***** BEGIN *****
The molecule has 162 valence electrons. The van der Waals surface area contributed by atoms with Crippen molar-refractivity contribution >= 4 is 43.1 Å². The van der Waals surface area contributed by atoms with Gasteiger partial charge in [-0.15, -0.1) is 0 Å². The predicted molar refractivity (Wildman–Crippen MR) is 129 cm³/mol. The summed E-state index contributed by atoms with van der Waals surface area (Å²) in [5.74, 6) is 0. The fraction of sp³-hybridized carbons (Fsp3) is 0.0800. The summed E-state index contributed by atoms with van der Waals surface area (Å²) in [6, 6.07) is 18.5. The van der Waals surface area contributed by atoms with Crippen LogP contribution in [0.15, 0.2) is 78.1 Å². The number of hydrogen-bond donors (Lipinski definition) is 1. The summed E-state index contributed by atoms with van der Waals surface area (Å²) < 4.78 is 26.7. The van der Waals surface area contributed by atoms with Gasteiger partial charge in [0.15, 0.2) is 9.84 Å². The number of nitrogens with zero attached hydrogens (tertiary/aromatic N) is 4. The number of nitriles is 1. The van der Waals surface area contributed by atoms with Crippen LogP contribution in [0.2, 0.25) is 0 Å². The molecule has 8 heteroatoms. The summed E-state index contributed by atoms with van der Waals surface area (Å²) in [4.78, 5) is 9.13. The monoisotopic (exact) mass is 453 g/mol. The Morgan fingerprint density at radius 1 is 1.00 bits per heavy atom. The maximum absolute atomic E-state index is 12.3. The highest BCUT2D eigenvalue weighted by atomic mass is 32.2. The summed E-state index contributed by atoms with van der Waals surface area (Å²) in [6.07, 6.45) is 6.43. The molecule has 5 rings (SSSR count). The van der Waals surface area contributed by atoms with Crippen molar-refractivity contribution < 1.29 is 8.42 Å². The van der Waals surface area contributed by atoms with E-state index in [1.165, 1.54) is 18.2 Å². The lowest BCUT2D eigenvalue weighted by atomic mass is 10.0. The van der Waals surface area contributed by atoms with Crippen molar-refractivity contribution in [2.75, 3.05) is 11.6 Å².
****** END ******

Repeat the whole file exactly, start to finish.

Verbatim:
The molecule has 162 valence electrons. The van der Waals surface area contributed by atoms with Crippen molar-refractivity contribution >= 4 is 43.1 Å². The van der Waals surface area contributed by atoms with Gasteiger partial charge in [-0.15, -0.1) is 0 Å². The predicted molar refractivity (Wildman–Crippen MR) is 129 cm³/mol. The summed E-state index contributed by atoms with van der Waals surface area (Å²) in [5.74, 6) is 0. The fraction of sp³-hybridized carbons (Fsp3) is 0.0800. The summed E-state index contributed by atoms with van der Waals surface area (Å²) in [6, 6.07) is 18.5. The van der Waals surface area contributed by atoms with Crippen LogP contribution in [0.15, 0.2) is 78.1 Å². The number of hydrogen-bond donors (Lipinski definition) is 1. The summed E-state index contributed by atoms with van der Waals surface area (Å²) < 4.78 is 26.7. The van der Waals surface area contributed by atoms with Gasteiger partial charge in [0.15, 0.2) is 9.84 Å². The number of nitrogens with zero attached hydrogens (tertiary/aromatic N) is 4. The number of nitriles is 1. The van der Waals surface area contributed by atoms with Crippen LogP contribution in [0.2, 0.25) is 0 Å². The molecule has 8 heteroatoms. The summed E-state index contributed by atoms with van der Waals surface area (Å²) in [4.78, 5) is 9.13. The monoisotopic (exact) mass is 453 g/mol. The Morgan fingerprint density at radius 1 is 1.00 bits per heavy atom. The maximum absolute atomic E-state index is 12.3. The highest BCUT2D eigenvalue weighted by atomic mass is 32.2. The summed E-state index contributed by atoms with van der Waals surface area (Å²) in [6.07, 6.45) is 6.43. The molecule has 5 rings (SSSR count). The van der Waals surface area contributed by atoms with Crippen molar-refractivity contribution < 1.29 is 8.42 Å². The van der Waals surface area contributed by atoms with E-state index in [1.165, 1.54) is 18.2 Å². The lowest BCUT2D eigenvalue weighted by atomic mass is 10.0. The van der Waals surface area contributed by atoms with Crippen molar-refractivity contribution in [2.75, 3.05) is 11.6 Å².